The Situational Theory of PublicsFactors; including problem recognition, level of involvement, and constraint recognition inuence the individuals infnormation process about a problem and the cognitive need to seek out more information about a problem."Perceived similarity" is the extent to which an audience member believes a media portrayal reects their own personal characteristics (Andsager, Bemker, Choi, & Torwel, 2006; Austin & Meili, 1994).Findings (agenda setting and cultivation) emphasized a close link between the perceived similarity to characters portrayed in mediated campaigns and the more likely that identication and modeling will occur, which then lead to greater intent to change behavior (Andsager et al., 2006).Information-seeking behavior is what characterizes the active players in a public opinion issue (Slater, Chipman, Auld, Keefe, & Kendall, 1992, p. 190). But with information processing, members of a public do discover or recognize a message although the message is not necessarily acted upon (Aldoory, 2001; Grunig, 1989; Slater et al., 1992).But in almost all cases, individuals lack direct experience (obtrusive) with the risks associated with major crises, they rely on others to interpret technical jargon and threat, and then they negotiate the boundaries between the scientic and their everyday world. Without the ability to directly assess the risks and benets (unobtrusive),the public rely on information provided by experts (Siegrist & Cvetkovich, 2000, p. 714). As Berger (2003) argued, the ways in which the news media present stories about potentially threatening phenomena may be among the more inuential cause of distorted risk perceptions (p. 251).Media EffectsResearch assess systematically how people perceive crisis situations and crisis response strategies (Coombs & Holladay, 2009). Print and video differ as channels. Video messages have the ability to deliver relational, nonverbal, and verbal cues as well as to create a "face" for the message. Drawing on Meyrowitzs (1985) work, Pfau and Wan (2006) suggest televised (video) messages lead viewers to focus on the message source while print leads readers to focus on the message content.The Elaboration Likelihood Model suggests televised messages would be more likely to be processed on the peripheral route because it requires minimal involvement while print messages would be more likely to be processed on the central route (Pfau & Wan, 2006).Crises are largely a mediated experience for the vast majority of stakeholders, especially non-victims.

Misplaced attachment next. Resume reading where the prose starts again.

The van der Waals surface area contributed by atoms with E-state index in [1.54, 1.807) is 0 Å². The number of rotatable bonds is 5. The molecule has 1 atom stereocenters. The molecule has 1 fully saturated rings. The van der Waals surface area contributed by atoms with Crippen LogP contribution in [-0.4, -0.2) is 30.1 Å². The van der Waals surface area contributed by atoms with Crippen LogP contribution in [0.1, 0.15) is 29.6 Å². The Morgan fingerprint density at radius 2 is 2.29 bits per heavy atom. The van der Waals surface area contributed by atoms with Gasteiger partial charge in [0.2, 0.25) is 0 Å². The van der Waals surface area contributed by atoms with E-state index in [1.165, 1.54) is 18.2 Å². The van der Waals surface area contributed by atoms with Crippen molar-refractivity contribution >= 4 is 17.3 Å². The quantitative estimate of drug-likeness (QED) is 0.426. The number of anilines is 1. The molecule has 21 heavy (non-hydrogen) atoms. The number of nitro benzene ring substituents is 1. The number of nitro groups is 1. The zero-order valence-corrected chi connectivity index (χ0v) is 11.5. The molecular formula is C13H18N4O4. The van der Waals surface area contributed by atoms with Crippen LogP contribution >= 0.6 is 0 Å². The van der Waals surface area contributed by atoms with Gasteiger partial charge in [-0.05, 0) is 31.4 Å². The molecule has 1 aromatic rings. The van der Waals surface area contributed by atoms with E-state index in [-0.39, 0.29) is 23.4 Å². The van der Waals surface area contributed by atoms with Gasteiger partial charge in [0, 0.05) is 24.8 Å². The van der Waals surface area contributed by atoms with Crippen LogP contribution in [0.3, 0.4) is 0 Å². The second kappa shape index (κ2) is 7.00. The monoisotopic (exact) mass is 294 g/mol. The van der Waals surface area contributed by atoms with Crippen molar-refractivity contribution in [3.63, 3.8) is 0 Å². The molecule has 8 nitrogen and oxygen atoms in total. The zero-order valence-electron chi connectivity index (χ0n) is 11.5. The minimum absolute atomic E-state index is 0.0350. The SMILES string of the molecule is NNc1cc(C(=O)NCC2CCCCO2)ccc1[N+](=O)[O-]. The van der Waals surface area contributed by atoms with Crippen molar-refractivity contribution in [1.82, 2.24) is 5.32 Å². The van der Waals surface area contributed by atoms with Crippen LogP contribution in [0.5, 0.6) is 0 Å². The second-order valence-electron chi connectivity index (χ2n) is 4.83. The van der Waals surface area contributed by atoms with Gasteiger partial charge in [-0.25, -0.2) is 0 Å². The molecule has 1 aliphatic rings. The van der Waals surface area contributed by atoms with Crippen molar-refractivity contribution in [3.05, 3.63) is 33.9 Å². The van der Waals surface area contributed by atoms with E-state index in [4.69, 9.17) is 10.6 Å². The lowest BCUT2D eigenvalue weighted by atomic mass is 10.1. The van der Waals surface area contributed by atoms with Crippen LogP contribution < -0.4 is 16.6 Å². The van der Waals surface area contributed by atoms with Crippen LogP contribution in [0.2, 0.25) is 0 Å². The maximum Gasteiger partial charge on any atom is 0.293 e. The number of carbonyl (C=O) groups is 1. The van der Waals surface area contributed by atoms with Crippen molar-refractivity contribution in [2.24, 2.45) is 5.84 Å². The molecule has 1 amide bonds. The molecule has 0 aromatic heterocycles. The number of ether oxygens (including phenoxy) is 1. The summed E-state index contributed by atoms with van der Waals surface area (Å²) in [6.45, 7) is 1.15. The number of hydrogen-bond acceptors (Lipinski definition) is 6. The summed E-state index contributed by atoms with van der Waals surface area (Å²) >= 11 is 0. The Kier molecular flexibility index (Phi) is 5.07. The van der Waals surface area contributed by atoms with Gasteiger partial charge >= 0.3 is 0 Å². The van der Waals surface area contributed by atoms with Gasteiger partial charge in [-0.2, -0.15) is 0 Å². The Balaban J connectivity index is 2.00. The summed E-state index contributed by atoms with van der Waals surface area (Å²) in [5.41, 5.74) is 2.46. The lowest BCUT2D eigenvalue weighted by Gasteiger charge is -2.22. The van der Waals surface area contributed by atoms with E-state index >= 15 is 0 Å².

Mistakes in Crisis Communication